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Why turn off the optical image stabilser on my pd170?


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#1 JP Frazer

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Posted 24 April 2007 - 06:38 AM

Hi folks,

I recently acquired a pd170 as my first prosumer dvc.

My question is:
Why would you ever want to turn OFF the image stabiliser?

I'm wondering if it creates judder or something during pans or with moving subjects?
Presumaby at some point the stabilser can't keep up and so has to move in steps?
Or can it tell you are e.g. panning and then only stabilise in the vertical?

thanks in advance
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#2 Daniel Smith

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Posted 24 April 2007 - 06:41 PM

Hi folks,

I recently acquired a pd170 as my first prosumer dvc.

My question is:
Why would you ever want to turn OFF the image stabiliser?

I'm wondering if it creates judder or something during pans or with moving subjects?
Presumaby at some point the stabilser can't keep up and so has to move in steps?
Or can it tell you are e.g. panning and then only stabilise in the vertical?

thanks in advance

Perhaps you don't want such as smooth motion. It wouldn't have worked so well with Danny Boyles 28 Days Later, with all the fast, jerky shots.
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#3 Michael Collier

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Posted 24 April 2007 - 08:54 PM

On tripod shots its very anoying. You should fether your own pans and tilts and not rely on the stabalizer to do it. When I put a camera like that on sticks I always turn it off. It has a tendancy to overshoot, even on the softest fethered stop. It will negate what your doing in the control arm, and once you stop, it will pan a bit, then pan back with the OIS. Also if your used to fethering your pans manually, you get this sense of lag thats really not there. So I find myself constantly fighting it when on sticks. Especially when you get to the longer lenses. I don't know if it adjusts its stabilization rate based on focal length, but most seem too, meaning on sticks with a tight lens, you get a lot of lag.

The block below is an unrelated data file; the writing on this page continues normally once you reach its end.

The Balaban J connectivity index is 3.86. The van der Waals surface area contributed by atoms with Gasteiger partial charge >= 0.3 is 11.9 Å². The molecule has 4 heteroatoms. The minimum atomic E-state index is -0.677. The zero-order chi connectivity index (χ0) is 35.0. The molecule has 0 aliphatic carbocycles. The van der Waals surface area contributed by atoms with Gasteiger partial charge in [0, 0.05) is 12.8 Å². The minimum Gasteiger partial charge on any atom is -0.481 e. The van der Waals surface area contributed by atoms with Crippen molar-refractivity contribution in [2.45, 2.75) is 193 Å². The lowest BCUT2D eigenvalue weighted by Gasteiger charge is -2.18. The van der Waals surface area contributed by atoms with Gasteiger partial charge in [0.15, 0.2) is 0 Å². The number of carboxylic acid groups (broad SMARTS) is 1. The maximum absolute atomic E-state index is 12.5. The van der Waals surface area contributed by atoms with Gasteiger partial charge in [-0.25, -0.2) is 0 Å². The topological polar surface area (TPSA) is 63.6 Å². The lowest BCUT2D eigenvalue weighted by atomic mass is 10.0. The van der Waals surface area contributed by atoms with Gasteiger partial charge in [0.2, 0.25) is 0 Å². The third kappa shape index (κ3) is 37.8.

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#4 JP Frazer

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Posted 25 April 2007 - 05:15 AM

Perhaps you don't want such as smooth motion. It wouldn't have worked so well with Danny Boyles 28 Days Later, with all the fast, jerky shots.


Thanks, good point.

On tripod shots its very anoying. You should fether your own pans and tilts and not rely on the stabalizer to do it. When I put a camera like that on sticks I always turn it off. It has a tendancy to overshoot, even on the softest fethered stop. It will negate what your doing in the control arm, and once you stop, it will pan a bit, then pan back with the OIS. Also if your used to fethering your pans manually, you get this sense of lag thats really not there. So I find myself constantly fighting it when on sticks. Especially when you get to the longer lenses. I don't know if it adjusts its stabilization rate based on focal length, but most seem too, meaning on sticks with a tight lens, you get a lot of lag.


Aaaah! There IS a lag... so that's why the whole thing always felt sluggish/spongy!
I also couldn't understand why my tripod seemed to 'relax' so much at the end of a pan. *DOH*
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#5 Michael Nash

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Posted 25 April 2007 - 10:54 PM

OIS is useful for some situations, but certainly not all. I wouldn't use it unless it really benefitted the shot in some way.

I used the OIS on a DVX100 in a helicopter and it really helped smooth out some of the vibration. But the tradeoff was the periodic "bump" when the floating lens element would hit its limit and return the other direction.
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